Final blog Modding of an Atari 7800

Atari 7800 composite mod

First, sorry been a while since the last post on the 7800. I got a series of tech contracts that are taking up all my time. This and also my Atari 2600 Parsec program I have been wanting to get back to (among other things). But, enough of the excuses. Now on to the mod.

The Atari 7800 mod enables the 7800 to transmit a, much sharper, composite single instead of it’s standard, fuzzy, analog signal. The mod is a rather simple and inexpensive upgrade and is well worth the trouble.
Here is the inside motherboard of a 7800.


First thing I did was remove some stuff. I removed the analog box and the channel switch. It is optional to remove these parts but, in my mod, I was going to use these places for other things.
See the silver box in the upper right. It is the analog circuitry and will be useless. The analog box is connected to the motherboard via the small board jutting out of it in the front and has the four white connectors. Desolder the four connectors from the board. The next thing you need to do is flip the motherboard over and there are four points where the analog box is soldered to the board. Theses are not connection points, Atari just used these points to attach the analog box to the board. Desolder these points. The analog box will now come off, sorta, easily. Making sure you have all the points desoldered was the hardest part.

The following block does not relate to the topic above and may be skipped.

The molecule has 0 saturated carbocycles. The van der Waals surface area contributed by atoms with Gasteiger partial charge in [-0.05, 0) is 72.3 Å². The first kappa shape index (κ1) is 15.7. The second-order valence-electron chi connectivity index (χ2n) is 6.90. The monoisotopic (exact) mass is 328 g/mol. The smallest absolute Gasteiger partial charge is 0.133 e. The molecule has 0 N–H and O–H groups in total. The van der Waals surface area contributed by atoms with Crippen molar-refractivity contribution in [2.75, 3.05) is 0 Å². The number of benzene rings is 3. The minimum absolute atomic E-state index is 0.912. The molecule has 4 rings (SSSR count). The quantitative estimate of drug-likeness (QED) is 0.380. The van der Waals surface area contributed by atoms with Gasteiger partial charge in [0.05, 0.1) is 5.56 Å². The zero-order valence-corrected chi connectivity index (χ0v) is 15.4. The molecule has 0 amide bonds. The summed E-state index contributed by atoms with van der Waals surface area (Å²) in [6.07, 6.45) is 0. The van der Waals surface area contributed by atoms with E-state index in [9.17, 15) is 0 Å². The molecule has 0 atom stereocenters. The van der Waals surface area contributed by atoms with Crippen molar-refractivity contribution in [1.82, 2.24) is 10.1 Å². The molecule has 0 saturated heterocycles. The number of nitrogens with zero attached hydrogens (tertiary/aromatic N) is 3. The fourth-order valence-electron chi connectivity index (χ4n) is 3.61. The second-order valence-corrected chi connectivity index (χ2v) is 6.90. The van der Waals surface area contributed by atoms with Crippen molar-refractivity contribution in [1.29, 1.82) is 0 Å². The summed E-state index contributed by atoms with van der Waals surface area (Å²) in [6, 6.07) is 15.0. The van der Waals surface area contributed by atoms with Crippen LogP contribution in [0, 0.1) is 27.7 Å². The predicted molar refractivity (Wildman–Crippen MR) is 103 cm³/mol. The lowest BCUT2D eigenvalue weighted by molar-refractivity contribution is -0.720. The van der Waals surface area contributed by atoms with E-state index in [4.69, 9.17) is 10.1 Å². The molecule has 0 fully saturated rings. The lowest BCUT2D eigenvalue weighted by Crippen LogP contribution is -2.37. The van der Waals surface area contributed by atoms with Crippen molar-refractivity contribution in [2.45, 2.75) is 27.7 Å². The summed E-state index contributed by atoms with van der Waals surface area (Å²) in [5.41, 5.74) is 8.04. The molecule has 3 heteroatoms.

The next thing I removed is the black switch that is next to the analog box. It’s the switch for channel selection and is also useless. There are three points under the switch that need to be desoldered. Flip the motherboard over and desolder these points and the switch comes off easily.
Here is what it looks like with the analog box and switch removed.


Notice the blanket the motherboard is setting on. I set it on fire by absentmindedly putting the soldering iron on it. I would not recommend doing this.
After you have removed the hard stuff it’s time to clip out a couple of resisters. Depending on who’s blog you read I have seen anywhere from two to three resisters need to be removed. I, personally, found that only two need to be removed. The square black boxes show where the resisters are. Just clip them out. Ignore the wires at this point.


Now that you have the old stuff removed it’s time to add the new stuff.
Below is the little composite board I bought from a seller on ebay. The board is about the size of an American quarter. There are many sellers on ebay who sell this, or a version of this, board at about $10 to $20. My package came with the composite board, a piece of double sided stickem and the wires pre-soldered onto the board.


The left side of the board is the input from the motherboard. The right side is to the output connectors that to the (yet to be created) plugs to your TV.